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Scientists find 5 factors that can improve brain health and reduce the risk of dementia


Scientists have discovered the secrets to maintaining a sharp mind in recent years.

A recent study published in JAMA Neurology identified five lifestyle factors that contribute to brain health as people age.

By examining autopsies of 586 people who lived to an average age of 91, the study linked healthy habits with a reduced risk of cognitive decline, even in those who showed signs of Alzheimer’s disease or dementia. The participants, who are part of the Rush Memory and Aging Project, underwent regular physical and mental testing for more than two decades.

Factors for improving brain health included not smoking, moderate to vigorous exercise, limited alcohol consumption, participating in brain-stimulating activities, and following a variation of the MIND diet.

Study participants were labeled as followers of a healthy lifestyle if they made certain daily decisions:

  • No Smoking.
  • Do moderate to vigorous exercise for at least 150 minutes a week.
  • Limit alcohol consumption to one drink a day for women and two drinks a day for men.
  • Engage in brain-stimulating activities, such as reading, playing games, and visiting museums.
  • Follow a variation of the MIND diet.
    “MIND” stands for “Mediterranean-DASH Intervention for Neurodegenerative Delay.” Encourage people to consume leafy greens, other vegetables, berries, nuts, olive oil, whole grains, fish, beans, poultry and a glass of wine.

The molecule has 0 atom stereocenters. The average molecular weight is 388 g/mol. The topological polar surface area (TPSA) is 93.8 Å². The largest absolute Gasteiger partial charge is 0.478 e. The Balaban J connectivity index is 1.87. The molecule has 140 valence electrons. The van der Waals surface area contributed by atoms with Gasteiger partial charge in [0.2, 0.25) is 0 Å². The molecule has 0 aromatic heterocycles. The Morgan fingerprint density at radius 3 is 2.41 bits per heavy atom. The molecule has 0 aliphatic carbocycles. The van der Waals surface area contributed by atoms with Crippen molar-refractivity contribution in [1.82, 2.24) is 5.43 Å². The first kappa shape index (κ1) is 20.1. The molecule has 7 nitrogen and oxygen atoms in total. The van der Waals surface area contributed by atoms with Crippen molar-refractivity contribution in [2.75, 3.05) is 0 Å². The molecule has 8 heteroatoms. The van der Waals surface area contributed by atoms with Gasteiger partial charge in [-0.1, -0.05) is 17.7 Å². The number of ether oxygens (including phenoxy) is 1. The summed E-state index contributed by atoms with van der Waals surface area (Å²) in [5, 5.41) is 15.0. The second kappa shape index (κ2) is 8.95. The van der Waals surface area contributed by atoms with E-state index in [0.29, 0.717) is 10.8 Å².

Participants with healthier lifestyles demonstrated lower levels of beta-amyloid plaques, associated with Alzheimer’s disease. (Photo: Getty Images)

Lead author Dr. Klodian Dhana emphasized the study’s goal of exploring whether lifestyle choices could influence the development of dementia amid progressive brain changes with age.

Participants with healthier lifestyles demonstrated lower levels of beta-amyloid plaques, associated with Alzheimer’s disease, and scored better on cognitive tests that measure memory and attention span.

The benefits persisted regardless of whether participants showed signs of dementia or Alzheimer’s in their brains, highlighting the lasting impact of adopting these positive lifestyle factors on cognitive well-being.

Published by:

Daphne Clarance

Published in:

February 13, 2024



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